• Give the bike a push downward as you increase the angle
    • When the bike slides with constant velocity, the tangent of that angle is equal to μk.
    • You would need ramps of varying angles, not arcs for this.
  5. More simply, you could just attempt to turn on an open flat section of the same dirt at different speeds until you begin to slide. Measure your turn arc radius with a string by moving the center point away from the arc until the arc of the string matches your actual arc on the ground. Then plug that radius into the calculator’s radius as a starting point. Or just do complete circles or donuts and half the diameter.
  6. The Crr, coefficient of rolling resistance, kinetic friction μk how to pdf | reprinted below

Trail Turn & Switchback Calculator

enter a radius or bank angle below | vmax is max velocity without slipping/sliding
For a trail turn or curve of radius r = m = ft (recommend 9 ft minimum, 22 ft+ for bike parks)
where the angle of bank is θ = °
and the coefficient of static friction is μs = (0.5 is a ballpark average, if slippery decrease to 0.4 or 0.3, if tacky increase 0.6 or 0.7. The coefficient of static friction can be determined using the method** above, or consider the info on arcs below this calculator)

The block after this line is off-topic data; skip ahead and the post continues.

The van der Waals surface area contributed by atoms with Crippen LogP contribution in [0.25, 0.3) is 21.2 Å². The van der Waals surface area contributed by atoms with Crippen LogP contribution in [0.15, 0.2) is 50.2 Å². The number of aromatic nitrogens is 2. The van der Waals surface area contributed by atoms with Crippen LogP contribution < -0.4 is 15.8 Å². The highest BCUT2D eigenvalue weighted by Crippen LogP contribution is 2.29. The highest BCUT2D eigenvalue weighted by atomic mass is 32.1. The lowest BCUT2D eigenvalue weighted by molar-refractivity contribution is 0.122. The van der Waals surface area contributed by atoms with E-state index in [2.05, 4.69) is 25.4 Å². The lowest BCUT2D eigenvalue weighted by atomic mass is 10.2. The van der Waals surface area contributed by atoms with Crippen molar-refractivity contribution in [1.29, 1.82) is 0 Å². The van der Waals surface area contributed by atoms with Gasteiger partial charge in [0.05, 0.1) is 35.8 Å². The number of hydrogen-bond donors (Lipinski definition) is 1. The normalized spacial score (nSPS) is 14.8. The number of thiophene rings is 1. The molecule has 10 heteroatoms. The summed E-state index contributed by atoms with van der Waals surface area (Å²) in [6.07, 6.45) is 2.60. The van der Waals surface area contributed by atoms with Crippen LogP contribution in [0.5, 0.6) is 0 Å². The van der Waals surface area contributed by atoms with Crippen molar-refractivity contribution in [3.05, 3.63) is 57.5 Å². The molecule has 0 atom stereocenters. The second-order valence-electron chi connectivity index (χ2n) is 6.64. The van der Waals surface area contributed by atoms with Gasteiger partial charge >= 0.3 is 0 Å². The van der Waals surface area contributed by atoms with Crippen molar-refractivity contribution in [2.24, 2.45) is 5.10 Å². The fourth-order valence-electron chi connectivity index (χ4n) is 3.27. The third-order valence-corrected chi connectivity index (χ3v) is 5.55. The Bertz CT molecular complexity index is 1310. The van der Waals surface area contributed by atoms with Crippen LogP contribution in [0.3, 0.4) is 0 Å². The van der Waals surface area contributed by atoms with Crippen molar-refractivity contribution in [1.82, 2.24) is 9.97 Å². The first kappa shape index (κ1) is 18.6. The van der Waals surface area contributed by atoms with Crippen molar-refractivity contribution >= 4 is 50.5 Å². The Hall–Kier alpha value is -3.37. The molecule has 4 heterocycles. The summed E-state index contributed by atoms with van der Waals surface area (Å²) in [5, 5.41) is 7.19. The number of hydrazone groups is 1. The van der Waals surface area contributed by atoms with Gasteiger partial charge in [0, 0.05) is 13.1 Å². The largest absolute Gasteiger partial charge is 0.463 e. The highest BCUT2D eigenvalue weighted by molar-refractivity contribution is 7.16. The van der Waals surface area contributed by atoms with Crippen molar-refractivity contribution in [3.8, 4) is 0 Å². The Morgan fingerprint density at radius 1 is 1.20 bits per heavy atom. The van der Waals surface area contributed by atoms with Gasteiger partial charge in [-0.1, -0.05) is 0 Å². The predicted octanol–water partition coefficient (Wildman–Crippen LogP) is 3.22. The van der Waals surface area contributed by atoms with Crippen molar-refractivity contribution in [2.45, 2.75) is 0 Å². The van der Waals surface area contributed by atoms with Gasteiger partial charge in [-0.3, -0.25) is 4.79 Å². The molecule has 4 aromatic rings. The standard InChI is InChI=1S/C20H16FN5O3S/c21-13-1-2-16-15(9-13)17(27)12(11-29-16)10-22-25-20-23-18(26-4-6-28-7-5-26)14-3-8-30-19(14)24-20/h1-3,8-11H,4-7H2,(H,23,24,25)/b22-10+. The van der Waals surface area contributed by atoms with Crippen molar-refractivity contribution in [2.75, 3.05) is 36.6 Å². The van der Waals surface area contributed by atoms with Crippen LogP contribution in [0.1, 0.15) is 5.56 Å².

the maximum speed for the banked turn with this coefficient of friction is
vmax = vmax = m/s = km/hr = mi/hr.
and the maximum speed for a flat trail (no bank or in-slope) with this coefficient of friction would be
vmax = m/s = km/hr = mi/hr.

Determining a bike’s turning arc, and turn arcs for trails in the real world, sin-calculator:

  1. You could skip 2, 3, and 4 if you do circles in the dirt (or asphalt), as the donuts you make will give you the arc, or diameter (and radius) of the turn at the speed you make the circles or turn. Try doing faster circles or turns, and the arcs will get bigger. You now have a starting radius minimum. Err on going bigger, and use the calculator if you plan to use banks. FYI, a really tight bike turn (wheelbase 45″) at about 5 mph has a 9 ft radius.
  2. Determine your bike’s steering wheel angle at full left or right—ride your bike on the street and make some sharp turns at slow speeds…or better yet, try to do a complete circle. Note the position of your bars relative to the top-tube. Measure with a protractor or speed square.
  3. Subtract the turning angle from 90 and find sine for that angle.
  4. Divide your wheelbase, in inches, by the sine value from Step 2, and multiply that number by two to get the turning circle diameter, in inches. Divide by 12 to get feet.